In the morning, a mother is rushing to get her kids off to school and herself off to work. She's made the lunches. Now, it's time to get her three-year-old daughter dressed. It shouldn't take her more than a minute to push the shirt over her head and pull her pants on. But, her daughter decides that she doesn't want to stop watching T.V.. So the mother has to talk her into getting off the couch and going to her bedroom. Once she accomplishes that, the daughter decides that she doesn't like the shirt her mother has picked out. So, the mother has to patiently convince her daughter why the shirt she picked out is the right choice. Once she gets her shirt on, the daughter decides that she wants to tell her mother a story. Then, the daughter decides that, even though it's the middle of winter, she wants to wear her flip-flops. Finally, after much negotiating, the daughter is finally dressed and ready for the day. What should have taken only two minutes at the most took about ten minutes. Getting a child dressed is no exercise in efficiency.
Our spiritual life and our life as a Church community are much the same as getting a three-year-old dressed. It doesn't always follow a straight line. We make progress one day, and then face a setback the next. One day, God feels close to us and prayer comes naturally. The next day, we're distracted and in a fog. The life of God in us as individuals and among us as a Church is also no exercise in efficiency.
The Scriptures teach us about the necessity and the power of waiting on the Lord. In the first reading (Acts 1:12-14), Jesus has ascended into heaven and instructed the apostles to go to Jerusalem and wait for the promised gift of the Holy Spirit. The Scripture tells us that in that upper room they dedicated themselves to constant prayer waiting for the time when Jesus' words would be fulfilled. Jesus didn't send them back to Jerusalem to do something or to accomplish something. He sent them there merely to wait. Of course, Jesus could have just given them the Spirit right away without their having to wait. He could have brought God's Spirit down upon them as He was ascending to heaven. But, the time wasn't right. And, Jesus always waits until the time is right to ensure that His gifts have the maximum effect in our lives. Jesus is not concerned with efficiency, but with sanctity.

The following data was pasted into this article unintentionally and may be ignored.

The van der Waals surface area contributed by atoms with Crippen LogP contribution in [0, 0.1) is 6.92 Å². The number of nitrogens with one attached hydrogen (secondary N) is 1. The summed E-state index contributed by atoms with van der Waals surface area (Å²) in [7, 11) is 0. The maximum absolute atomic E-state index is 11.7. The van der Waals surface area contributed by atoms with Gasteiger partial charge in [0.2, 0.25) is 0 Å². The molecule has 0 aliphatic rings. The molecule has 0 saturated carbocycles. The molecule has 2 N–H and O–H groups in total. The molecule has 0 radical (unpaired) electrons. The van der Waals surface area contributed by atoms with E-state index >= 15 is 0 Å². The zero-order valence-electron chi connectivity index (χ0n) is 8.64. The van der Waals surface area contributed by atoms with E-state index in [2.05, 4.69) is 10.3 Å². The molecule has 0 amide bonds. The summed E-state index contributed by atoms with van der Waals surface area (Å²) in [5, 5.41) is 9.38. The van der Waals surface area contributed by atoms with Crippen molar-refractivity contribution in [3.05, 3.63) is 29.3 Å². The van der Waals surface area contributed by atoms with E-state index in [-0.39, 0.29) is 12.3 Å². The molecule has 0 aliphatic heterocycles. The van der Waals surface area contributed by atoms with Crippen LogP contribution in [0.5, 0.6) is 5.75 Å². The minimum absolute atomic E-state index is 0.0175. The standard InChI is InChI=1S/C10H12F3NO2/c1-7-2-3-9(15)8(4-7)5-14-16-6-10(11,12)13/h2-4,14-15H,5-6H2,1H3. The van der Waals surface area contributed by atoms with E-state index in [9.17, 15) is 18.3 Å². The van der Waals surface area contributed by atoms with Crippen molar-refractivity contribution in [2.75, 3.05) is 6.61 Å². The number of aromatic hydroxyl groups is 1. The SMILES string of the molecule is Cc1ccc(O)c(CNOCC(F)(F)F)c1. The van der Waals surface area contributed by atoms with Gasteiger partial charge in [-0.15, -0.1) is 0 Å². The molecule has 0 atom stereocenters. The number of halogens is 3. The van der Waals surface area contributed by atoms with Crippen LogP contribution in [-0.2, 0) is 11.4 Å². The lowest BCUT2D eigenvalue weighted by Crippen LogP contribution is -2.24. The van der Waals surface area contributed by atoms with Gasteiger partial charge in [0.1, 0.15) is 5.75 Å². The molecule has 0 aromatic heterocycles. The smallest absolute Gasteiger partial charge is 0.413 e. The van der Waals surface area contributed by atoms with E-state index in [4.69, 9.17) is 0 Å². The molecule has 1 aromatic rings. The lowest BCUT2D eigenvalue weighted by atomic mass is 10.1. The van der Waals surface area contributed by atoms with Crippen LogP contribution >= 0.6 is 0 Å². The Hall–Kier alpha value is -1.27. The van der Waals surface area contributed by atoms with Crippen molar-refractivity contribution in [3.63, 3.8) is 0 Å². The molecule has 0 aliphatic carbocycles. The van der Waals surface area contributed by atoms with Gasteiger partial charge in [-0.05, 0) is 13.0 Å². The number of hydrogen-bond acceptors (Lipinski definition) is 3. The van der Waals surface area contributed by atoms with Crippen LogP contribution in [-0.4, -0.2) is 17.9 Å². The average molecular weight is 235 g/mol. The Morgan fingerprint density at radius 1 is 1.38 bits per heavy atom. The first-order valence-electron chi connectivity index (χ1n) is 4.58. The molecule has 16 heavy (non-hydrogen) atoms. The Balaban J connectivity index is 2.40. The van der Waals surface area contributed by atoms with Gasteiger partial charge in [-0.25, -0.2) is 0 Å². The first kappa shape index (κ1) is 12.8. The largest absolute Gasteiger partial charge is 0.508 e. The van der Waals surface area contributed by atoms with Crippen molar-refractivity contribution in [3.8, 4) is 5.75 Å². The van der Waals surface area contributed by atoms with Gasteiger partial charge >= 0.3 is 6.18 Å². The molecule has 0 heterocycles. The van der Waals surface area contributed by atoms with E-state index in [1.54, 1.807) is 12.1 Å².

There are many definitions for prayer. For some, prayer is reciting the Our Father or the Hail Mary. For others, prayer means asking God for "our daily bread". Some people in their prayer praise God in a loud voice for the wonders of His power. But prayer, first and foremost, is about waiting on the Lord. Prayer means waiting for the Lord to speak to us. Prayer means waiting for the Lord to direct us. Prayer is not about something we do whether it is a prayer we recite or thoughts we conjure up. Prayer is about what God does. Prayer is about quieting our minds down so that when God speaks, we can hear Him. Prayer is about waiting so that when God is ready to work in our lives, we will be ready to say "yes". Like getting a three-year-old dressed in the morning, prayer is no exercise in efficiency. But, it is an exercise in experiencing the beauty and power of God and His love.
In our preaching, we don't tend to pay too much attention to the Psalms. But, the Psalms are the prayer book of the Bible. The Psalms are the prayer book of the Jewish people and of Christians. The Psalms are Jesus' prayer book. Today's psalm (Psalm 27) gives us a beautiful description of what prayer is and can be. Simply put, prayer is gazing on the loveliness of the Lord. No words need be spoken. The way a lover looks into the eyes of his beloved or the way a mother holds her child, so we savor the wonder of an Almighty Creator who is present among us, who knows us and who loves us. God is beautiful. Prayer, then, means waiting to be seduced by God's love and beauty.
We are gathered here in this church not to accomplish anything or to get something done. There is no agenda to our meeting here today. We are simply here to wait and to listen. We are here to receive and to give. A wonderful thing is about to take place. The Creator of the Universe will come to us in the form of bread and wine. We will gaze on His beauty. We will taste of His goodness. The time is now. The hour has come for us to open our hearts and receive our beautiful savior. How lovely is this place! How lovely is the dwelling place of the Lord!